Yet in the case of Libya, Seymour acknowledges, the regime of Muammar Gaddafi “had joined the list of dictatorships then under the protective canopy of the US and that had started to undergo revolution,” a revolution that Hitchens, early and repeatedly, said should be supported by Western military intervention. If Libya “began making eyes at the US,” indeed if “its leadership was directly allied with that of the United States,” as Seymour overstates the relationship, then it does not stand to reason that Hitchens’s post-9/11 worldview was a mere mimicry of State Department or Pentagon talking points. If that were the case, he would have joined the skeptics within the administration and elsewhere who argued that, however awful Gaddafi might be to his own people, he had renounced terrorism, taken on his own domestic Islamists, and shifted away from an anti-Western orientation. At the very least, then, he ought not be rewarded for such moves with NATO airstrikes. No matter. Ignorant of his own contradictions, Seymour has a back-up explanation for Hitchens’s support of Operation Unified Protector, which is that the “jingo” most cared about the “opportunity to once again moralize the means of violence at America’s disposal.”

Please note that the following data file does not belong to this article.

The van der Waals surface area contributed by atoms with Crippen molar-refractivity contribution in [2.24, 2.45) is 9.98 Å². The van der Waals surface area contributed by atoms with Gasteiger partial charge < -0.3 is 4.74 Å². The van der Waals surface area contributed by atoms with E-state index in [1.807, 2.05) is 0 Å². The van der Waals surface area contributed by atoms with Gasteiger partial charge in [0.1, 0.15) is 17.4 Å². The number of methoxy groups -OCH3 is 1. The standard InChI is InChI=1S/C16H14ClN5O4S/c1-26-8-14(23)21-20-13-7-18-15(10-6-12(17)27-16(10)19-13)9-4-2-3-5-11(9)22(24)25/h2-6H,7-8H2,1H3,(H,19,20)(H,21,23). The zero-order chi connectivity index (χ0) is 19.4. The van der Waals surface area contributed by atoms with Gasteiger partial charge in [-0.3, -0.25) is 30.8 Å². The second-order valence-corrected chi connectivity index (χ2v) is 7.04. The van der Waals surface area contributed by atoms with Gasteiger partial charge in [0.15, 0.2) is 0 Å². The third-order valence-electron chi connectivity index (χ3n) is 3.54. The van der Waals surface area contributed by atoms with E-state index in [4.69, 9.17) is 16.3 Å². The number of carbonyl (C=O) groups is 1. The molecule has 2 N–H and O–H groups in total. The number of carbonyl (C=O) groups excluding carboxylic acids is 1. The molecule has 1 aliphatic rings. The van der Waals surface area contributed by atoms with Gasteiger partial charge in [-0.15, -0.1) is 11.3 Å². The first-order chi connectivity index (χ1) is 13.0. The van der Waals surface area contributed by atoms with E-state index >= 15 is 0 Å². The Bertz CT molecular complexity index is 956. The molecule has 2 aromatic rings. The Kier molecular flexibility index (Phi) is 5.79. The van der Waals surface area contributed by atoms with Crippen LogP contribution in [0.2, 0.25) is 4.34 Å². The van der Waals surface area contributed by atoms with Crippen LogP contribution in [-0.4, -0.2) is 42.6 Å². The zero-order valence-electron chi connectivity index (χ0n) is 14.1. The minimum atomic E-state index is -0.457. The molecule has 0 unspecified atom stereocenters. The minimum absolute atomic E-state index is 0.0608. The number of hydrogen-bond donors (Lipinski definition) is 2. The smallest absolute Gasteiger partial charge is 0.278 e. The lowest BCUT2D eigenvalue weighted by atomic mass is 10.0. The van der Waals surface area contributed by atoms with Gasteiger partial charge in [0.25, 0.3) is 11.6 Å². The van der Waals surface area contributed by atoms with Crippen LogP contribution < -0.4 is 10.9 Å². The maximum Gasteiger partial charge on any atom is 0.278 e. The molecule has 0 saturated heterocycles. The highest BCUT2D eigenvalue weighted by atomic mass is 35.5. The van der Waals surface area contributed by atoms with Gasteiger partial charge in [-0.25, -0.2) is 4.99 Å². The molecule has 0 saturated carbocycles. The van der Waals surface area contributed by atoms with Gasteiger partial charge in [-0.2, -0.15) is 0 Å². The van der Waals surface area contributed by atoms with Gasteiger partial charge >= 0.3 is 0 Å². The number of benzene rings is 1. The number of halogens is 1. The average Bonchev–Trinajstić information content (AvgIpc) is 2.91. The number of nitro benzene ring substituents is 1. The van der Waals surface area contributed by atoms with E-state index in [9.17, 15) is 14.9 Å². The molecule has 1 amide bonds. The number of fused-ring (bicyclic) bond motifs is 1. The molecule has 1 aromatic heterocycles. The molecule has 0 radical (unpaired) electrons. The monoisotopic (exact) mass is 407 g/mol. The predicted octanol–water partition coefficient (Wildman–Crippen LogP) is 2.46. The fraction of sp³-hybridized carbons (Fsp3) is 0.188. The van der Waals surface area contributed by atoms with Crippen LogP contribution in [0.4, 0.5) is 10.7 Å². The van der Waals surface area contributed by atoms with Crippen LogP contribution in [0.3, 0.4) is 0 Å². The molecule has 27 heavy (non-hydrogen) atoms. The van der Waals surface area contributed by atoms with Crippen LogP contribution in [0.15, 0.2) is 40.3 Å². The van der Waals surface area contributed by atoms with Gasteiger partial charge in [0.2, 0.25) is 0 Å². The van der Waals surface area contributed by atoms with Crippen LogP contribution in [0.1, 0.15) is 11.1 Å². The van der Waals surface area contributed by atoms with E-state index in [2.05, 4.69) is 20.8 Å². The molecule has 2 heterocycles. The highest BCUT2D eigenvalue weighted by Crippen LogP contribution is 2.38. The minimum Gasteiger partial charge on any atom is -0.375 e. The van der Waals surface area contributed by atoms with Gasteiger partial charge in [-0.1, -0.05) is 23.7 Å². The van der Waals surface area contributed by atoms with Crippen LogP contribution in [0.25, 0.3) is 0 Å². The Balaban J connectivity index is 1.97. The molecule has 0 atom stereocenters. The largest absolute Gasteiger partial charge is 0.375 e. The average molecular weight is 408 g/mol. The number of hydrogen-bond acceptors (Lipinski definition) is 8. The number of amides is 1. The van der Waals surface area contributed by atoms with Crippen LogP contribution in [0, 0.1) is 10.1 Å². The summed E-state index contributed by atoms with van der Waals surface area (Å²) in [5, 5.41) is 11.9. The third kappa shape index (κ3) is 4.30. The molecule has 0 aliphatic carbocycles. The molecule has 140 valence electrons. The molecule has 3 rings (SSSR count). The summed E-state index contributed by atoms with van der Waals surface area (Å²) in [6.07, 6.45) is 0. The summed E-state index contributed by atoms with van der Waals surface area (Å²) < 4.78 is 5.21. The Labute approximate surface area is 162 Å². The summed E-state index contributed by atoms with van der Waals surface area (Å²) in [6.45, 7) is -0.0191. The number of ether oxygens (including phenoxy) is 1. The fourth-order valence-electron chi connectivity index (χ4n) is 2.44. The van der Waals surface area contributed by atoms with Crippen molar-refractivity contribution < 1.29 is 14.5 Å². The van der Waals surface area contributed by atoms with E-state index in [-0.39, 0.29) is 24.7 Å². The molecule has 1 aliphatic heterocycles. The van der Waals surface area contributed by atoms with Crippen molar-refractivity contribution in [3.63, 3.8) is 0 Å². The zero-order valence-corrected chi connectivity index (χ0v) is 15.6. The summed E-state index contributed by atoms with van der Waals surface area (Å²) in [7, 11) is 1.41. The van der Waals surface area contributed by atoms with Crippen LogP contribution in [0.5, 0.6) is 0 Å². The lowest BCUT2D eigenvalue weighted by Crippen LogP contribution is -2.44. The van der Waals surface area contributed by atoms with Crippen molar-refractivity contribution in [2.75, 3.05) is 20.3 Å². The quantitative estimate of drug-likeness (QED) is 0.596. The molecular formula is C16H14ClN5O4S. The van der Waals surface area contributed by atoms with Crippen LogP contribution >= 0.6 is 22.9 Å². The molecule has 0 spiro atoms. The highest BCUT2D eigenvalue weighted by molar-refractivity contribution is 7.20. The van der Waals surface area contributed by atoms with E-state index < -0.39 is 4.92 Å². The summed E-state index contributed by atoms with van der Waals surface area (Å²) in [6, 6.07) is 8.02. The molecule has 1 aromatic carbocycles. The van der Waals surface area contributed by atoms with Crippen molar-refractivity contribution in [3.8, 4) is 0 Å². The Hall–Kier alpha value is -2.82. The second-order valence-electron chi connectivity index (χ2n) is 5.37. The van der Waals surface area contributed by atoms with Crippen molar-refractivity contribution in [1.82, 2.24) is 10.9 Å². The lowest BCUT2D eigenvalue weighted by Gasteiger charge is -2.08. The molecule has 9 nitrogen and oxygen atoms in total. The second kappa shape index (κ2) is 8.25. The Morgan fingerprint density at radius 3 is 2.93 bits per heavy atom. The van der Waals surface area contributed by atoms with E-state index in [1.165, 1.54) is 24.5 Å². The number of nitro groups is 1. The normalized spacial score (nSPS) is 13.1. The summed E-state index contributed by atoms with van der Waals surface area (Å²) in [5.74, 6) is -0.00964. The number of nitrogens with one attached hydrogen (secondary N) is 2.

Perhaps the most serious charge Seymour makes against Hitchens is that of plagiarism, serious not only for what it says about the integrity of the accused, but, at least in Hitchens’s case, significant because of his reputation, attested to even by those who despised what he wrote, as a highly original stylist, wit, and orator. Plagiarism is a grave accusation to level at any journalist, particularly one who is not even here to defend himself, and all the more irresponsible because Seymour provides no evidence to substantiate his scandalous claims. For instance, Seymour writes that “a great deal of his work on Bill Clinton’s betrayal on health care was lifted” from another journalist, yet in the footnotes concedes, “In fairness, Hitchens credited [said journalist’s] work in the chapter in the paperback edition of No One Left to Lie To,” Hitchens’s salvo against the 42nd president.